"Establishing this portal is an important step in addressing the needs of those who were part of the Sixties Scoop". "Whether you live in British Columbia or in Manitoba or anywhere else in the Métis Nation, if you want to learn more about the Sixties Scoop or connect with Métis survivors of the Sixties Scoop this is the portal to go to". President Morin Dal Col added, “We have more work to do for Métis survivors, but this is a great start."
"The launch of the Métis Nation Sixties Scoop portal is a reflection of the Métis Nation’s commitment to Métis Sixties Scoop Survivors. As the Métis Nation advances on an array of wrongs committed to Métis Nation citizens, let us remind ourselves that our work will never be complete until injustices toward our Survivors are addressed and Métis Nation Survivors are reunited with their families and communities”. ~ MNC President Clément Chartier
For media requests, please contact:
Manager of Communications & Special Events
Métis Nation BC
Phone: (604) 557-5851
Cell: (604) 317-9585
The “Sixties Scoop” was a child welfare policy developed and implemented in 1951’s that involved apprehending First Nations, Métis and Inuit children from their communities and placing them, in most cases, into middle-class Euro-Canadian families. First Nation, Métis and Inuit children were often placed within these homes that were hundreds, or sometimes, thousands of miles away from their families. The intergenerational aftereffects of the Sixties Scoop contribute to the current socioeconomic difficulties facing Métis citizens.
Social workers, administrators, lawyers, government officials, and judges viewed everyday practices of apprehending children from families to be in the best interest of the child. The ideal home that a child should be places in was one that society was familiar with; white middle class homes, in white middle class neighbourhoods. These societal ideals wrongly disparaged Métis customs and traditions. They thought we were poor and they didn’t think we would be good parents. Métis children were apprehended because of the incongruence of these two different worldviews, sometimes at birth, and placed into the care of non-indigenous homes through the Adopt an Indian-Métis program (AIM). The legacy of AIM program is now referred to as the “Sixties Scoop”.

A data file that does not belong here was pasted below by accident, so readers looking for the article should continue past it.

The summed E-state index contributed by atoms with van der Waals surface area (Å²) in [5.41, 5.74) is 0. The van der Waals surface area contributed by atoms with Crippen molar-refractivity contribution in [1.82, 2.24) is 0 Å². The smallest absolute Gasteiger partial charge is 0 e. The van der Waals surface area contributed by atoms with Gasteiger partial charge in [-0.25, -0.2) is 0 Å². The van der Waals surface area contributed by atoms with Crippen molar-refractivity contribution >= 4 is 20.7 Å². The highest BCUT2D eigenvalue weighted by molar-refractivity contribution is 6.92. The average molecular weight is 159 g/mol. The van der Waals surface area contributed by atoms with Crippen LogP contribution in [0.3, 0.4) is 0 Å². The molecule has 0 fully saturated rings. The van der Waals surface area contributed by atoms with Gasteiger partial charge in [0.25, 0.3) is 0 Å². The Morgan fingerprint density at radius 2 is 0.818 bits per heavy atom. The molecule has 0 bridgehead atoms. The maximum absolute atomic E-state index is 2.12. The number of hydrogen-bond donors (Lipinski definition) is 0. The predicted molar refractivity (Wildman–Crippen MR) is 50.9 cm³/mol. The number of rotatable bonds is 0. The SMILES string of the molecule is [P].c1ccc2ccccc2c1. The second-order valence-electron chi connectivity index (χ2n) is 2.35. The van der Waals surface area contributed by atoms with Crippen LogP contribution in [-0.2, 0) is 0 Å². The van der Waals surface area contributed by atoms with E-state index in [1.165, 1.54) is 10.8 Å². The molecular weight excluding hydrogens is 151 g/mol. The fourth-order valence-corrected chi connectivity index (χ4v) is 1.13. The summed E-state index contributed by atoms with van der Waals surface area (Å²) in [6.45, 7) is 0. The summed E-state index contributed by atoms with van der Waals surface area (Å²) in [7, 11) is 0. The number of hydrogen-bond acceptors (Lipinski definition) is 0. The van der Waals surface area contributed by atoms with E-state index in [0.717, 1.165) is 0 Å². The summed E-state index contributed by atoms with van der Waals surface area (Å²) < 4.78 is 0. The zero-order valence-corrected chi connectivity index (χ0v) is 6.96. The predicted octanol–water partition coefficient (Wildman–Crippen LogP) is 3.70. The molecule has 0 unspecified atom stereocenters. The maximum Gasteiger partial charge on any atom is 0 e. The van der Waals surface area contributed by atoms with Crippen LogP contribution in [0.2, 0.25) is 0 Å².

On December 18, 2018, Métis Nation Minister of Social Development, President of the Manitoba Metis Federation, and lead on the Sixties Scoop file, David Chartrand announced the Métis Nation’s support for Métis Nation Sixties Scoop Survivors information needs.
In February 2018, the Ontario court sided with plaintiffs in a Sixties Scoop class action that the federal government was liable for the harm done to Indigenous children who were placed into foster care in non-Aboriginal homes. The experiences of Métis people were ignored. They were completely left out of the federal government’s multimillion-dollar settlement with First Nations and Inuit victims of the Sixties Scoop between 1951 and 1991. The failure of Canada to recognize and honour the experience of Métis survivors of the Sixties Scoop remains an unresolved issue for the Métis Nation
The Métis National Council along with the five Governing Members (Manitoba Metis Federation, Métis Nation-Saskatchewan, Métis Nation of Alberta, Métis Nation British Columbia, and Métis Nation of Ontario) will host a series of consultations with Métis Nation Sixties Scoop Survivors in order to develop a Métis Nation Sixties Scoop framework to be used to negotiate a settlement agreement with Métis Nation Sixties Scoop Survivors.
The Métis Nation Sixties Scoop Survivors Portal allows Métis Nation Sixties Scoop Survivors and Citizens to:
- access Sixties Scoop information on events and activities happening in the Métis Nation;
- add their contact information; and,
- Assist in ability to have their voices heard
- Connecting Survivors in order to offer each other support
- Education and learning for those who don’t
- Directly connect with a Métis Nation Sixties Scoop Advisor